Verses 11-15 Formerly Moses thought himself able to deliver Israel, and set himself to the work too hastily. Now, when the fittest person on earth for it, he knows his own weakness. This was the effect of more knowledge of God and of himself. Formerly, self-confidence mingled with strong faith and great zeal, now sinful distrust of God crept in under the garb of humility; so defective are the strongest graces and the best duties of the most eminent saints. But all objections are answered in, Certainly I will be with thee. That is enough. Two names God would now be known by. A name that denotes what he is in himself, I AM THAT I AM. This explains his name Jehovah, and signifies, 1. That he is self-existent: he has his being of himself. 2. That he is eternal and unchangeable, and always the same, yesterday, to-day, and for ever. 3. That he is incomprehensible; we cannot by searching find him out: this name checks all bold and curious inquiries concerning God. 4. That he is faithful and true to all his promises, unchangeable in his word as well as in his nature; let Israel know this, I AM hath sent me unto you. I am, and there is none else besides me. All else have their being from God, and are wholly dependent upon him. Also, here is a name that denotes what God is to his people. The Lord God of your fathers sent me unto you. Moses must revive among them the religion of their fathers, which was almost lost; and then they might expect the speedy performance of the promises made unto their fathers.

Verses 16-22 Moses' success with the elders of Israel would be good. God, who, by his grace, inclines the heart, and opens the ear, could say beforehand, They shall hearken to thy voice; for he would make them willing in this day of power. As to Pharaoh, Moses is here told that petitions and persuasions, and humble complaints, would not prevail with him; nor a mighty hand stretched out in signs and wonders. But those will certainly be broken by the power of God's hand, who will not bow to the power of his word. Pharaoh's people should furnish Israel with riches at their departure. In Pharaoh's tyranny and Israel's oppression, we see the miserable, abject state of sinners. However galling the yoke, they drudge on till the Lord sends redemption. With the invitations of the gospel, God sends the teaching of his Spirit. Thus are men made willing to seek and to strive for deliverance. Satan loses his power to hold them, they come forth with all they have and are, and apply all to the glory of God and the service of his church.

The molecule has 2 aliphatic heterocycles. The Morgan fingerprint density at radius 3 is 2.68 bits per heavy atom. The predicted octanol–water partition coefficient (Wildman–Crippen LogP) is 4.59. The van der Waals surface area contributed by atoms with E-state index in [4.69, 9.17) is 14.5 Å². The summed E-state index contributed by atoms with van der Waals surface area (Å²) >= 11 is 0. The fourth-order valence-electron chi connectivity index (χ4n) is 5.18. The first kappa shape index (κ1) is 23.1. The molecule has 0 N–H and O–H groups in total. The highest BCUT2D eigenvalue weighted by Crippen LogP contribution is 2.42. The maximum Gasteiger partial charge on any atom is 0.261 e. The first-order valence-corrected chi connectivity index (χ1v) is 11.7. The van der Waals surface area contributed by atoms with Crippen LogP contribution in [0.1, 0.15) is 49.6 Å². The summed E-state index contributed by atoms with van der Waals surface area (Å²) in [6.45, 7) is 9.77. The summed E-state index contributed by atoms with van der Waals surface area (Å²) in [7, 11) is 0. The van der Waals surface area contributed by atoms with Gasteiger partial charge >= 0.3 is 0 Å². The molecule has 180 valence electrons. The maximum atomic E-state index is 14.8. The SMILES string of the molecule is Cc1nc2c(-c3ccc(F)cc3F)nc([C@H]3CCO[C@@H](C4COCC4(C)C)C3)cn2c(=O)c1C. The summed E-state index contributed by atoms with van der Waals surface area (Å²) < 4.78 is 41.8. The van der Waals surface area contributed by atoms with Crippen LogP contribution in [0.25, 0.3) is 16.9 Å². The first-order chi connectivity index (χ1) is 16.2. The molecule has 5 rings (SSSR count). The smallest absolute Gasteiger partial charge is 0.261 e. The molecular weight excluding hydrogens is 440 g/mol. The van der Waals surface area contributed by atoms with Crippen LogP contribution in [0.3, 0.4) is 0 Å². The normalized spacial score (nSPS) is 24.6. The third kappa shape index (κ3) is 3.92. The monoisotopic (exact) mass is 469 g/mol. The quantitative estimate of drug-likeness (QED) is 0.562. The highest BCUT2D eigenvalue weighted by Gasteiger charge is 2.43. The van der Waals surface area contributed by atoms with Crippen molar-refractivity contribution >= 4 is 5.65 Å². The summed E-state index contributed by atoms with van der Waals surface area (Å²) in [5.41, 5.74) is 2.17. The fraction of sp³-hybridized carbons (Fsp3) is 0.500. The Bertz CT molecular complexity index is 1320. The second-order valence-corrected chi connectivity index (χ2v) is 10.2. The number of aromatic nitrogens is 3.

Chapter Summary

INTRODUCTION TO EXODUS 2

In this chapter we are informed how that the Lord appeared to Moses in a bush on fire, but not consumed, Ex 3:1-6, declared unto him that he had seen and observed the afflictions of the children of Israel, and was determined to deliver them, Ex 3:7-9, that he gave him a call to be the deliverer of them, answered his objections to it, and instructed him what he should say, both to the elders of Israel and to Pharaoh, Ex 3:10-18, and assured him, that though at first Pharaoh would refuse to let them go, yet after many miracles wrought, he would be willing to dismiss them, when they should depart with great substance, Ex 3:19-22.

Exodus 3 Commentaries